Cruella contains an aesthetic wholly of its own design, rather than just the same Chanel suit being altered ad infinitum, and while the story still has its recognisable elements (it shares a story credit with The Devil Wears Prada and it shows), the bespoke balance of light and darkness is rocked with such utmost confidence and poise that it looks absolutely fabulous. Kind of like Cruella’s hair.

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A Quiet Place Part II

Horror, Review, Theatrical, This Week Leave a Comment

A Quiet Place was one of 2018’s more impressive genre flicks, for a couple of reasons. Firstly, it was impressive because it showcased the rock-solid filmmaking chops of actor/director John Krasinski (aka Jim from The Office). Secondly, the film managed to get a modern cinema audience – that slack-jawed cadre of mouth-breathing noise machines – to shut their gobs for 90 entire minutes and drink in the well-crafted, suspenseful yarn on screen.

Audiences loved it. Critics (mostly) loved it and a sequel was pretty much guaranteed. A Quiet Place Part II was actually scheduled for release early in 2020 but that whole global pandemic situation put the kibosh on that release date something severe. Good news? It’s now coming out for real. The better news? It’s pretty bloody good!

A Quiet Place Part II, aside from an opening flashback, takes place moments after the first film ends. The surviving members of the Abbott family – Evelyn (Emily Blunt), Regan (Millicent Simmonds), Marcus (Noah Jupe) and newborn baby – need to find a new home. Like the first film, what follows is less a fully-fledged story and more a series of suspenseful sequences set in a post apocalypse beset by monsters that hunt using sound. We end up meeting a new character, Emmett (Cillian Murphy) and the world is expanded somewhat, but it’s basically business as usual.

Performances are uniformly good, with Emily Blunt great as usual and Cillian Murphy giving a gruff American take that feels almost like Joel from The Last of Us. Millicent Simmonds also has more to work with this time, now that she’s written less suicidally stupid, however poor bloody Noah Jupe is now doubly stupid to make up for it.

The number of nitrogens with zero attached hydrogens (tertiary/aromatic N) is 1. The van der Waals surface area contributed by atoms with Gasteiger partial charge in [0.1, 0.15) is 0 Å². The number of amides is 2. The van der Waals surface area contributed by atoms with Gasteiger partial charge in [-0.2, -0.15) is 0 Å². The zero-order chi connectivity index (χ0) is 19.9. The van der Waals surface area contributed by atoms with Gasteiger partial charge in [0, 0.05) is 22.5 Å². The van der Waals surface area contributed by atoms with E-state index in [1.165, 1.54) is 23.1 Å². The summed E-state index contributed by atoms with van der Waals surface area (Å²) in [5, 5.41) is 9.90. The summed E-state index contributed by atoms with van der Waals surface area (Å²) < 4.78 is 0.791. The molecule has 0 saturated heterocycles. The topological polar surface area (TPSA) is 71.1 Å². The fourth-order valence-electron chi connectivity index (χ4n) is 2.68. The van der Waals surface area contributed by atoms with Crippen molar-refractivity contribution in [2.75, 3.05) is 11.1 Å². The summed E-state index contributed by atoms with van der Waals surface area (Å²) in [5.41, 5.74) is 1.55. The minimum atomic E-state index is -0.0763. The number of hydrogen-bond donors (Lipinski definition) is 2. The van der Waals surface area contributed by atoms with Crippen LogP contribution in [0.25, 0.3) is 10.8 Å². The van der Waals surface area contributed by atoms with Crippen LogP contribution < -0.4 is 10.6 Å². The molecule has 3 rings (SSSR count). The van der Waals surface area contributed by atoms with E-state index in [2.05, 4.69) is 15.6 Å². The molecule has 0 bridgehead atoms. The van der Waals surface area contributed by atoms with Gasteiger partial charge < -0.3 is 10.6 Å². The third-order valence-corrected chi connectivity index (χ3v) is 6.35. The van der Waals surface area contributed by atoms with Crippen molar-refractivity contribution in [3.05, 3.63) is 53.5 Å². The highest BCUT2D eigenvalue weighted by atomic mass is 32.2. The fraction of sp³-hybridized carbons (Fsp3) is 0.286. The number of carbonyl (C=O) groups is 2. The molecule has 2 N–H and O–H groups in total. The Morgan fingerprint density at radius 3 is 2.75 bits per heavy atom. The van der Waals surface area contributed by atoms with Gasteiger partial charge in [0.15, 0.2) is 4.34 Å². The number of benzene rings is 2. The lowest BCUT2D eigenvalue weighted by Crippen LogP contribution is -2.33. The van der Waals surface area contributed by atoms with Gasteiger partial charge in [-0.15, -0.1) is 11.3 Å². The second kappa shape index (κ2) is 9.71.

Ultimately, it’s Krasinski’s taut direction here that is the true star, as time and time again he shuffles the elements and delivers new, clever set pieces. It’s not particularly deep, but it’s utterly engaging, and once again the popcorn butter moistened noise holes of Johnny Audience Member are silenced for a blissful 97 minutes. That fact alone makes A Quiet Place Part II a worthy reason to nip out to the movies.

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Biomutant

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I’ve said it before, I’ll say it again, there’s just something deeply satisfying about scavenging for scrap in the ruins of a post-apocalyptic society. The Fallout games know this, The Last of Us duology do too. Hell, any number of open world titles like Horizon Zero Dawn could tell you the same. Oh, and let us not forget Mutant Year Zero: Road to Eden! Crikey, even your humble word janitor has had a crack at exploring the concept in a literary context.

Biomutant, from small indie development team Experiment 101, have added fresh wrinkles to the formula, some of which work really well, but the game as a whole has serious caveats.

Biomutant is an open world RPG adventure set in a post apocalypse where humanity has long since popped its clogs. The world now teems with adorable rodent-looking things that lob about in cute outfits and batter the shit out of one another using furry martial arts.

Your user-generated character is on a mission to save or destroy the Tree of Life, unite or exterminate multiple mammalian tribes and fight four enormous monsters.

All sounds pretty promising, right? Add to that gorgeous and unique visual design, staggering enemy variety and evocative music and it would seem the entire package is a belter.

This impression won’t last long, however. Alas, Biomutant makes a lot of dud choices. They were made, almost certainly, for budgetary reasons, which is understandable, but it doesn’t make them any easier to deal with.

First up, there’s no voice acting to speak of. All the characters speak in gibberish and a plummy Pom narrator – who sounds like a mixture of bargain basement Stephen Fry by way of a slumming David Attenborough – translates for you. Aside from the fact that the intrusive narrator is a tonal mismatch for what’s happening on screen, this means you’re always kept at arm’s length. You’re being told a story rather than living through it and it’s a real immersion-killer.

Add to this insanely repetitive mission design, endlessly reused assets and floaty combat, and you’ve got an overall package that fails more than it succeeds. Despite this, however, those who enjoy post-apocalyptic RPGs will find stuff to like. The open world is enormous and frequently hauntingly quiet, offering ruins to explore, scrap to scavenge and loot to equip or break down.

Plus, the crafting system is genuinely excellent, once you get your head around it, offering a huge number of weapon and armour options. It’s a pity that this variety doesn’t carry over to missions or story beats.